tech platform

Creating Value. Pivoting from a non-tech Category to a tech Platform

Written by Jonathan Simnett

In the recent tech boom companies fell over themselves to convince investors and the markets that they were tech companies.  But there is a big difference between being tech-enabled and being the developer of tech as the current market shake-out is demonstrating. 

For companies that have created their own platform it’s the former that delivers the brand visibility.  But it’s the latter that offers the potential to build real, long term value. The latest example of this phenomenon appears to be UK neo/challenger bank, Starling Bank.

Starling and Saas

Starling Bank is reported as stating it hopes to make SaaS technology “increasingly significant” to its business model as it ramps-up international expansion ahead of a hinted-at IPO.  The clue here is that the digital neo/challenger bank’s more than four million UK customer accounts run on a software platform called Engine, which formally became a subsidiary of Starling in February 2022.

Whilst Starling runs its own challenger banking business, Engine licences its platform – which it claims to have scaled over 20m in its test environment accounts – to other banks. 

Last month, it announced inaugural deals with Salt Bank in Romania and AMP in Australia.This approach lets Starling reap the money-making benefits of foreign markets while bypassing the costly, risky and time-consuming process of obtaining new banking licences as well as the long haul of building a trusted brand of its own in each country.  

Competition and legacy

But there are already competitors to Engine. Cloud banking fintech Thought Machine, for instance,  has closed deals with the likes of Lloyds, JPMorgan, Morgan Stanley, Standard Chartered’s Mox and Starling Bank competitor Atom Bank

The existence of such competition validates the market for new systems per se but against Thought Machines Starling Bank is unique in proving and using itself the tech it would sell to others. That’s not just `better` it’s `different`.  

So, Engine remains a very smart move, we think. Particularly because changing its business model gives Starling Bank a real shot at becoming a Category leader and the value generation that comes with it. So could Starling Bank’s long-term value creation strategy really be mainly focused on the Engine business, rather than the bank itself? 

Doing an Ocado

This approach has precedence. Starling Bank appears to be `doing a Ocado` where the UK-based online supermarket increasingly looks like it’s a demonstrator for its Ocado Smart Platform (OSP) and its en vogue – and highly valued – combination of artificial intelligence, robotics and automation.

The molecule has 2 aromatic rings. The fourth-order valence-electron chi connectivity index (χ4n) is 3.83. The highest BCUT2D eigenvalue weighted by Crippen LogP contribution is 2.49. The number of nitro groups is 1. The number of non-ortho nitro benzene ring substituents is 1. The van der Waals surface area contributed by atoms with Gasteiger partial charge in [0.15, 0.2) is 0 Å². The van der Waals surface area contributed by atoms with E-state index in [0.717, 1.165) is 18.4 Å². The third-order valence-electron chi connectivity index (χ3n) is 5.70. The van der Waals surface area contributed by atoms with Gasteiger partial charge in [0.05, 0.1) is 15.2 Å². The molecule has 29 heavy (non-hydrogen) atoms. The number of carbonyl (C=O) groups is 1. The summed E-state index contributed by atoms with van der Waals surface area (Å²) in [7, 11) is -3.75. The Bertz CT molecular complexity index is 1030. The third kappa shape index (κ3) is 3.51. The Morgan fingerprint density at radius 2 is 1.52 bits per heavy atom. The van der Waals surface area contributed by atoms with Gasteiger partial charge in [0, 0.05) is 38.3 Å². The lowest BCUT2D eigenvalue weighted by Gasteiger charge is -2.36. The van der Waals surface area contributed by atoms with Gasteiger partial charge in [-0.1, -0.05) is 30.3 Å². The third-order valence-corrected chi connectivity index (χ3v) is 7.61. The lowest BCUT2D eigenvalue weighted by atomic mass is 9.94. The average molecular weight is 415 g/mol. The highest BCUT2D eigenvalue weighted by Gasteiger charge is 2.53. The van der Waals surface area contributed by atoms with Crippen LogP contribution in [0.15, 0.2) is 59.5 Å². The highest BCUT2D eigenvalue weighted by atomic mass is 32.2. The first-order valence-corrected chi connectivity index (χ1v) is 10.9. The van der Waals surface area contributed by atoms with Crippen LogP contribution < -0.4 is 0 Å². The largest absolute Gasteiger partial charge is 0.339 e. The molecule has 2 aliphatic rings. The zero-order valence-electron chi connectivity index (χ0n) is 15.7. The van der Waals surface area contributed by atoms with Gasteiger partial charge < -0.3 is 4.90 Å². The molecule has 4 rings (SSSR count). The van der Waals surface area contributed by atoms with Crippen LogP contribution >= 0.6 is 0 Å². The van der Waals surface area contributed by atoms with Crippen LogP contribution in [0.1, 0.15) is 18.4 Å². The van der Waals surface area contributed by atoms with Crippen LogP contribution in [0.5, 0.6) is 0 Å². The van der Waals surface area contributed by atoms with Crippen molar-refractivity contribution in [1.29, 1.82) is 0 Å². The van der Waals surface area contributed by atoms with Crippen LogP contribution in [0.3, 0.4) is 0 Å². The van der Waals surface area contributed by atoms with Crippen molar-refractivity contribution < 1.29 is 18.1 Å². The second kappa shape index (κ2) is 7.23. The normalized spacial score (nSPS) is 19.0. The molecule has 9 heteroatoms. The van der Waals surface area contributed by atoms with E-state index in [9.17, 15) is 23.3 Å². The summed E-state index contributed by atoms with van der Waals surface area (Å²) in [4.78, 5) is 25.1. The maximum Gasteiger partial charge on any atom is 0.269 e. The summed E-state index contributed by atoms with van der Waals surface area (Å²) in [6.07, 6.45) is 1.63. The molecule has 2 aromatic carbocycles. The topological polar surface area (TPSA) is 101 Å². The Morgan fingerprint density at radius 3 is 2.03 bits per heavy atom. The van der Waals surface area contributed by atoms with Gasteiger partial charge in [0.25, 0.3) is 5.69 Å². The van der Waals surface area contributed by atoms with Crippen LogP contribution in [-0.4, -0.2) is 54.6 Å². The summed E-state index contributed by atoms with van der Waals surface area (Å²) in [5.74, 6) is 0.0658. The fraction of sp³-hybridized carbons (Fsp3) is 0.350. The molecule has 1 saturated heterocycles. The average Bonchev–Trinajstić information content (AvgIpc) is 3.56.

Ocado Group’s already listed on the LSE but it’s telling that, whilst its FTSE classification is `Consumer Staples`, the banner on LSE’s Ocado webpage features pictures of its demonstrator warehouse rather than a consumer-friendly Ocado delivery van and a smiling customer.   

Pick your fights

Starling’s move makes a lot of sense to us. Even if neo or challenger banks were a Category – which we’ve said before we don’t think they are not  – Starling’s chance of becoming a Category leader would be slim.  

It continues to fight for domestic market share most notably with Revolut and Monzo and a bunch of look-alikes as well as subsidiaries of bigger lenders capitalising on demand for digital banking.

But as a financial services enabling technology of choice Starling has a shot. We’ve got a lot of time for Starling, not least because they drove to profitability early. Now they are hinting at an IPO. And Engine could be the Category value-creating (ahem) engine for this

Picks and shovels

What does this tell us?  The old adage is that it’s the makers of the picks & shovels i.e. the enabling infrastructure that make money in gold rush (Cisco in Networking, Microsoft Azure in ecommerce etc).

Success in Category Design can come from offshoots of products or services that were, at best, `better` than their competitors. Slack was a videogame chat app, Minecraft evolved from Cave Game by adding survival to building skills, AWS grew out of Amazon’s infrastructure expertise necessary to deliver a global shopping site.

So your eventual Category success may not come from your first shot and your first PoV. Hence the requirement to map your progress against your Category Blueprint reframing your customer problem or even reframing your customer or their segment in the search of the value from ‘different` (For how not to do this see our recent blog on Zoom.)

So Ocado’s customer moved from the supermarket consumer to retail infrastructure specialists in the same way that Starling’s focus looks like it will move from retail banking services consumers to retail banking infrastructure specialists.  In both cases moving from a B2C to B2B proposition with changing buying personas.

Delivering the difference

In both cases, they have produced powerful demonstrators of their tech capability.  It is the infrastructure that delivered the `different` whereas their demonstrator can only be, at best, better than a group of online supermarket or neobank peers.

Starling, like Ocado, seems to have realised this, packaging up their learnings from real-time neobanking world to deliver a Challenger Banking Platform using artificial intelligence and automation creating value for B2B customers in a way that is fundamentally different to existing banking systems.

And that, we hope, bodes well for a future IPO.  Good luck Starling Bank!

Find more discussion on Starling’s Category pivot and many other contentious Category issues on The Difference Engine podcast at 

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